Time flies. My son Mark’s first day in nursery seems like just yesterday. He turned 16 last December, graduated from high school last month, and, at six feet tall, continues to be half of my bundle of joy—the other half being Joshua, of course.
Mark has grown up to be a young man with wisdom beyond his years. I am always amazed at how he treats problems as challenges, and luxuries as bonuses in life.
This morning, I had the chance to spend some time with him. I was looking at some of his old photos, which made me reminisce on what he had gone through as a baby. Mark was born prematurely, on the first week of his supposed seventh month in my womb. I had been rushed to the hospital four days earlier because of complications. The day I was discharged, I had to be rushed again to the hospital the same night.
I delivered Mark via Caesarean section in the early morning of Dec. 16, 1994. And since he was about two months premature, he had to stay in the prenatal nursery of the hospital for a month. He went through a lot of pain. I can’t tell you enough, but some of you may know how it feels when a newborn is going through such an ordeal.
Knocking off his breathing tube
He was then transferred to a regular room, and after a few days, he literally knocked off his breathing tube and kicked the porthole of his incubator! I panicked and called the nurse, who tried to put his tube back, but for some reason, Mark kept moving his head, as if telling us he didn’t want it. My tears of worry then became tears of joy when the nurse and doctor told me that Mark was relaying the message that he could already breathe by himself.
Fast-forward many years after, and Mark is now going through the challenges of being a teenager. The good thing is that he knows that he will have to deal with them with an open mind. I reminded him that his world will become bigger, and he will experience new things which he may not fully understand.
I also kept reminding him that I will be there when he needs to talk about anything. True enough, there are times when his spirit becomes weak and confused, especially when it comes to difficult decisions, when he cannot tell right from wrong.
We had a misunderstanding once, and in our discussion, he shed a tear and said, “I feel bad because I feel what I’m doing is always wrong.”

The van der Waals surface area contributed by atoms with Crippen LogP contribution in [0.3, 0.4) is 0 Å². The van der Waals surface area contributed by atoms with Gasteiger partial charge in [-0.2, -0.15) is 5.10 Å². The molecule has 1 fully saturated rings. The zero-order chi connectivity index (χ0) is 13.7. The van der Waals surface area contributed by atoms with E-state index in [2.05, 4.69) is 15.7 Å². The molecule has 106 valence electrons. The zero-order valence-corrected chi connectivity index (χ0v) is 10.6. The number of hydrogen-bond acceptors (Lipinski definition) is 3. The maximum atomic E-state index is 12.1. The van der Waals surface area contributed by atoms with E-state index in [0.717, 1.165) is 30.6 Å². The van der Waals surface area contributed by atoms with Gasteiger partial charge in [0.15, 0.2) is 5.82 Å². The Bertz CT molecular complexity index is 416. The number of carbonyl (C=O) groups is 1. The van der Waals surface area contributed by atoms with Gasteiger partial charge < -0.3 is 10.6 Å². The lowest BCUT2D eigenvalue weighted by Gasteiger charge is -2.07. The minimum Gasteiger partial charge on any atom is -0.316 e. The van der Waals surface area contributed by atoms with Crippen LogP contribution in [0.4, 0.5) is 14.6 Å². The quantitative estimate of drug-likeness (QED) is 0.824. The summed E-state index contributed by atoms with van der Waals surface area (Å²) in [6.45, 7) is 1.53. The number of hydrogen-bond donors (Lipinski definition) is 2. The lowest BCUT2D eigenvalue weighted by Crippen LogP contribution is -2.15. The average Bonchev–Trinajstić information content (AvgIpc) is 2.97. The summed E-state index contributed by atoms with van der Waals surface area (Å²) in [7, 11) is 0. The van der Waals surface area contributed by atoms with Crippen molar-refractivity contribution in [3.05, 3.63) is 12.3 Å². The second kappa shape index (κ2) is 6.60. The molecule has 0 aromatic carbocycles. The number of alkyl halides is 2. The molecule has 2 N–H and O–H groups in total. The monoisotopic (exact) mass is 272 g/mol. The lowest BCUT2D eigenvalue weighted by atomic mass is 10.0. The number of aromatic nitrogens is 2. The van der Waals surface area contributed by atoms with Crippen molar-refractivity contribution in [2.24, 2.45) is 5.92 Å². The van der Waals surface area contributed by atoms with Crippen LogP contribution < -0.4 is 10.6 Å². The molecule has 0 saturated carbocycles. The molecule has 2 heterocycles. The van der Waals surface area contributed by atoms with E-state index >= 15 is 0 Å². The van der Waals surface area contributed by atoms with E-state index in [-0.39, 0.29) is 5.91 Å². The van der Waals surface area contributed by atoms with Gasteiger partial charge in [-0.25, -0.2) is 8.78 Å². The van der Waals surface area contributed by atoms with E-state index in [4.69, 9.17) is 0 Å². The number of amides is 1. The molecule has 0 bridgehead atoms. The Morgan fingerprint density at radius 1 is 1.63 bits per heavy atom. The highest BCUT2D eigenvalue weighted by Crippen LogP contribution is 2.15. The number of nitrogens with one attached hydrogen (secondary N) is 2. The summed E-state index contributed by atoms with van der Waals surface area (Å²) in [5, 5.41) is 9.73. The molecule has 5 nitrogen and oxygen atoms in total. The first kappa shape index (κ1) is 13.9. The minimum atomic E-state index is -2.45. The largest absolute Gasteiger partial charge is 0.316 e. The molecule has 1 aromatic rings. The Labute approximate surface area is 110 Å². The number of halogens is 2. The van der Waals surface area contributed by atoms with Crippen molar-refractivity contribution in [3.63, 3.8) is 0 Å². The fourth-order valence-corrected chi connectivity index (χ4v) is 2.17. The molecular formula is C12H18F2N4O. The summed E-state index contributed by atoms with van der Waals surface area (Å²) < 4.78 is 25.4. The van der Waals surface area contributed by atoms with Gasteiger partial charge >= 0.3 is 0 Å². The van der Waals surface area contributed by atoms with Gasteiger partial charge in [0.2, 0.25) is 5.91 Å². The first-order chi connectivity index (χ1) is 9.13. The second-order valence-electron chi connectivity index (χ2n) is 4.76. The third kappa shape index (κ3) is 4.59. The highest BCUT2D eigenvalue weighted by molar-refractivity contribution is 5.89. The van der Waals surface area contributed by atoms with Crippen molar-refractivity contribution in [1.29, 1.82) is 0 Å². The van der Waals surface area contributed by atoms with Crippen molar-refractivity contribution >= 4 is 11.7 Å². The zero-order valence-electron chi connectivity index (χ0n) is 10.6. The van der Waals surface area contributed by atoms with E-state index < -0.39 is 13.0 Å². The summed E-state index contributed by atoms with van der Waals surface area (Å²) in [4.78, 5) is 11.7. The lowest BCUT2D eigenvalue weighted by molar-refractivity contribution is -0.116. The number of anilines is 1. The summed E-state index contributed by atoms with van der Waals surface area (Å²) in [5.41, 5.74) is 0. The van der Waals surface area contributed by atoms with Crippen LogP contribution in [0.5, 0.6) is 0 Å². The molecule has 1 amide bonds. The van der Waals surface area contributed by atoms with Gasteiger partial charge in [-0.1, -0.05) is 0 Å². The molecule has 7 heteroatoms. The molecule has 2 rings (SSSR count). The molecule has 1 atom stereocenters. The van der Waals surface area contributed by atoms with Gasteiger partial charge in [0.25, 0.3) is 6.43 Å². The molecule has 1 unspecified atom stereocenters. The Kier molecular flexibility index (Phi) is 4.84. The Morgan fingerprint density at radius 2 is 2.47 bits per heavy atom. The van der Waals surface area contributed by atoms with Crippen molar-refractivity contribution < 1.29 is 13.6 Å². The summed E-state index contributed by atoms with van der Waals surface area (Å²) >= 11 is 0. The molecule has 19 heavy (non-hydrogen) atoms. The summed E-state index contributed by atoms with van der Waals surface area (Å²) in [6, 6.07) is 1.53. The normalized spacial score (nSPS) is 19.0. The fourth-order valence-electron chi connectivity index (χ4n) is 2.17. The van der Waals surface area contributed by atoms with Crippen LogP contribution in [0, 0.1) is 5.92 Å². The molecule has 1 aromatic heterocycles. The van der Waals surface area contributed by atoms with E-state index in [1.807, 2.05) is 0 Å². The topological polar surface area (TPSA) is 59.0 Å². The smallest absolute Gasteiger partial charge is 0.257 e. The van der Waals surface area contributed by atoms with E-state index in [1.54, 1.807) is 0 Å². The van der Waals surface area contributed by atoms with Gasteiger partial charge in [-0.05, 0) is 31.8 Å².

I answered: “Mark, you are at an age where you are faced with a lot of new things. I know you may not mean to hurt with your words, but you have to know that what you feel at the moment may not be the same as what others feel. I am not saying you’re wrong. You just don’t know right from wrong yet.”
Doing something intentionally might be seen as wrong, I told him. But at his age, he is still learning about tact and empathy. That is why I am pointing out to him the times when he may already be hurting others with his words, so he would know.
Now that you’re a teenager, Mark, don’t think that any decision you make will be judged as wrong, especially those that don’t turn out well. I may get angry at times, but it’s more worry than real anger. That is why we should talk about it.
I can never tell you what decisions you should make. But as your parent, I hope you will allow me to fulfill my responsibility to help prepare you for bigger things ahead.
I love you very much. You make me proud of what you already are, and thankful that I am privileged to share life with you.
Being a parent is no easy task. It is not something we sign up for and take for granted. We not only have to fulfill our children’s basic needs, but we are also responsible for guiding them through most of their experiences, at the different stages of their life.
It is an immense challenge for us, but if we fail to recognize this, they will end up finding comfort and reassurance somewhere else. Still, we have to keep in mind that being a teenager is no easy task. If we truly respect them, we must listen to what they have to say.
Maybe this will help us comprehend the world that young people are living in nowadays. It is what it is, and we cannot turn our backs and deny ourselves the opportunity to understand more. We may then strike more of a balance between how we impart our opinions to our children, and how they will eventually decide to lead their lives.
Mark continues to be a source of inspiration and strength for me. I feel truly blessed and thankful about how we shared the first few months of his life, and I continue to feel the same up to now. Through that experience, I learned to be more resilient and tolerant. And with him and Joshua by my side through the years, I’ve realized how happiness can truly multiply.
Marina A.S. Benipayo is a personal development speaker and conducts seminars for image enhancement, behavior management, employee motivation and human empowerment. She is also an instructor at the School of Fashion and the Arts. You may contact her through her e-mail at [email protected], or her website at www.marinabenipayo.com.